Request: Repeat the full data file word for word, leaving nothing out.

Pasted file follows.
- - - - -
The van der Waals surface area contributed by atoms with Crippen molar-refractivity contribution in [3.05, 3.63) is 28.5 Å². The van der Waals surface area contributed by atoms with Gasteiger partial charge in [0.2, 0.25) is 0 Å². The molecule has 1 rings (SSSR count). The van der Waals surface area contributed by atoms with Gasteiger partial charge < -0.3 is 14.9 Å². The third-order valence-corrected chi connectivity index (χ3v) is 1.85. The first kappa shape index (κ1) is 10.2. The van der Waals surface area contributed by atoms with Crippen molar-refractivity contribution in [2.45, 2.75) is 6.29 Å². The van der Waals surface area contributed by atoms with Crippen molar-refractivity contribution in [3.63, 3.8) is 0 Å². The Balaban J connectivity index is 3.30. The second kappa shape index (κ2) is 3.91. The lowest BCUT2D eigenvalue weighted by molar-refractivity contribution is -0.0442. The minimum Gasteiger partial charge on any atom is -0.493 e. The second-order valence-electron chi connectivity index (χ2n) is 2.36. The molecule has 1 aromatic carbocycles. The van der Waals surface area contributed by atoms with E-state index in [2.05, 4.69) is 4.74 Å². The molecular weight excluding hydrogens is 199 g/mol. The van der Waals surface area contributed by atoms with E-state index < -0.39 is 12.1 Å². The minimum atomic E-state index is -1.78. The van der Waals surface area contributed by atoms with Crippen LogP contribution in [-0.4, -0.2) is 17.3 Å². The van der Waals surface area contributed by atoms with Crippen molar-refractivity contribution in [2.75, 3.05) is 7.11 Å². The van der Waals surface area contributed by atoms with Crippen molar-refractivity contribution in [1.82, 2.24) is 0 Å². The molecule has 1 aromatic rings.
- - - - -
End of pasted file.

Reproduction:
The van der Waals surface area contributed by atoms with Crippen molar-refractivity contribution in [3.05, 3.63) is 28.5 Å². The van der Waals surface area contributed by atoms with Gasteiger partial charge in [0.2, 0.25) is 0 Å². The molecule has 1 rings (SSSR count). The van der Waals surface area contributed by atoms with Gasteiger partial charge < -0.3 is 14.9 Å². The third-order valence-corrected chi connectivity index (χ3v) is 1.85. The first kappa shape index (κ1) is 10.2. The van der Waals surface area contributed by atoms with Crippen molar-refractivity contribution in [2.45, 2.75) is 6.29 Å². The van der Waals surface area contributed by atoms with Crippen molar-refractivity contribution in [3.63, 3.8) is 0 Å². The Balaban J connectivity index is 3.30. The second kappa shape index (κ2) is 3.91. The lowest BCUT2D eigenvalue weighted by molar-refractivity contribution is -0.0442. The minimum Gasteiger partial charge on any atom is -0.493 e. The second-order valence-electron chi connectivity index (χ2n) is 2.36. The molecule has 1 aromatic carbocycles. The van der Waals surface area contributed by atoms with E-state index in [2.05, 4.69) is 4.74 Å². The molecular weight excluding hydrogens is 199 g/mol. The van der Waals surface area contributed by atoms with E-state index < -0.39 is 12.1 Å². The minimum atomic E-state index is -1.78. The van der Waals surface area contributed by atoms with Crippen LogP contribution in [-0.4, -0.2) is 17.3 Å². The van der Waals surface area contributed by atoms with Crippen molar-refractivity contribution in [2.75, 3.05) is 7.11 Å². The van der Waals surface area contributed by atoms with Crippen molar-refractivity contribution in [1.82, 2.24) is 0 Å². The molecule has 1 aromatic rings.